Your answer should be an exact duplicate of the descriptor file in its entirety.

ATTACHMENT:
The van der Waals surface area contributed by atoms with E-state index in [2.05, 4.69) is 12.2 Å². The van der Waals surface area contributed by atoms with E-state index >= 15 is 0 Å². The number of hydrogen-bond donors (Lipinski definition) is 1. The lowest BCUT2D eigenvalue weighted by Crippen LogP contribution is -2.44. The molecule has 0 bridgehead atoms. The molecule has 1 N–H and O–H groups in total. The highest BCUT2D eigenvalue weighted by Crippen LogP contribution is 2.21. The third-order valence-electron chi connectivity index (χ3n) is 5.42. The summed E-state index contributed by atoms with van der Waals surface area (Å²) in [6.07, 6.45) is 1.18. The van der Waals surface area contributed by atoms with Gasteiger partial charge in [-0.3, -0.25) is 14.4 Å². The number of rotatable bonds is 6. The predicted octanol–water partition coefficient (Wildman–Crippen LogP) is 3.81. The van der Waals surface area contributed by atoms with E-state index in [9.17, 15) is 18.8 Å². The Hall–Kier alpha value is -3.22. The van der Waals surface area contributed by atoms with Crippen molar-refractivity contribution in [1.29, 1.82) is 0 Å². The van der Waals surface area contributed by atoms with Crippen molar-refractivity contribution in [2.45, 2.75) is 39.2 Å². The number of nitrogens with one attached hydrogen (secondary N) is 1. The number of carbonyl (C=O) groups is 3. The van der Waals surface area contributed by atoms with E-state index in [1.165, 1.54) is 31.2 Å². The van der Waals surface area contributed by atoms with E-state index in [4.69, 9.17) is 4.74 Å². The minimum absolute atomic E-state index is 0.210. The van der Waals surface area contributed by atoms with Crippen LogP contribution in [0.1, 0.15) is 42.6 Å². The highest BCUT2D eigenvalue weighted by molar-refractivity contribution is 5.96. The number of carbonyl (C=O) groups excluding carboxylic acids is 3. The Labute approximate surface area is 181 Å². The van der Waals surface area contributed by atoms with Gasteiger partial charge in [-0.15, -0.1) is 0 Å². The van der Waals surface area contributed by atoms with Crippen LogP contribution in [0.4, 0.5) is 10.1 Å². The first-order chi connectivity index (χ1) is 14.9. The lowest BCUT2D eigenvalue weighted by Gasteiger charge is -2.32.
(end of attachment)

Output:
The van der Waals surface area contributed by atoms with E-state index in [2.05, 4.69) is 12.2 Å². The van der Waals surface area contributed by atoms with E-state index >= 15 is 0 Å². The number of hydrogen-bond donors (Lipinski definition) is 1. The lowest BCUT2D eigenvalue weighted by Crippen LogP contribution is -2.44. The molecule has 0 bridgehead atoms. The molecule has 1 N–H and O–H groups in total. The highest BCUT2D eigenvalue weighted by Crippen LogP contribution is 2.21. The third-order valence-electron chi connectivity index (χ3n) is 5.42. The summed E-state index contributed by atoms with van der Waals surface area (Å²) in [6.07, 6.45) is 1.18. The van der Waals surface area contributed by atoms with Gasteiger partial charge in [-0.3, -0.25) is 14.4 Å². The number of rotatable bonds is 6. The predicted octanol–water partition coefficient (Wildman–Crippen LogP) is 3.81. The van der Waals surface area contributed by atoms with E-state index in [9.17, 15) is 18.8 Å². The Hall–Kier alpha value is -3.22. The van der Waals surface area contributed by atoms with Crippen molar-refractivity contribution in [1.29, 1.82) is 0 Å². The van der Waals surface area contributed by atoms with Crippen molar-refractivity contribution in [2.45, 2.75) is 39.2 Å². The number of nitrogens with one attached hydrogen (secondary N) is 1. The number of carbonyl (C=O) groups is 3. The van der Waals surface area contributed by atoms with E-state index in [1.165, 1.54) is 31.2 Å². The van der Waals surface area contributed by atoms with E-state index in [4.69, 9.17) is 4.74 Å². The minimum absolute atomic E-state index is 0.210. The van der Waals surface area contributed by atoms with Crippen LogP contribution in [0.1, 0.15) is 42.6 Å². The highest BCUT2D eigenvalue weighted by molar-refractivity contribution is 5.96. The number of carbonyl (C=O) groups excluding carboxylic acids is 3. The Labute approximate surface area is 181 Å². The van der Waals surface area contributed by atoms with Gasteiger partial charge in [-0.15, -0.1) is 0 Å². The van der Waals surface area contributed by atoms with Crippen LogP contribution in [0.4, 0.5) is 10.1 Å². The first-order chi connectivity index (χ1) is 14.9. The lowest BCUT2D eigenvalue weighted by Gasteiger charge is -2.32.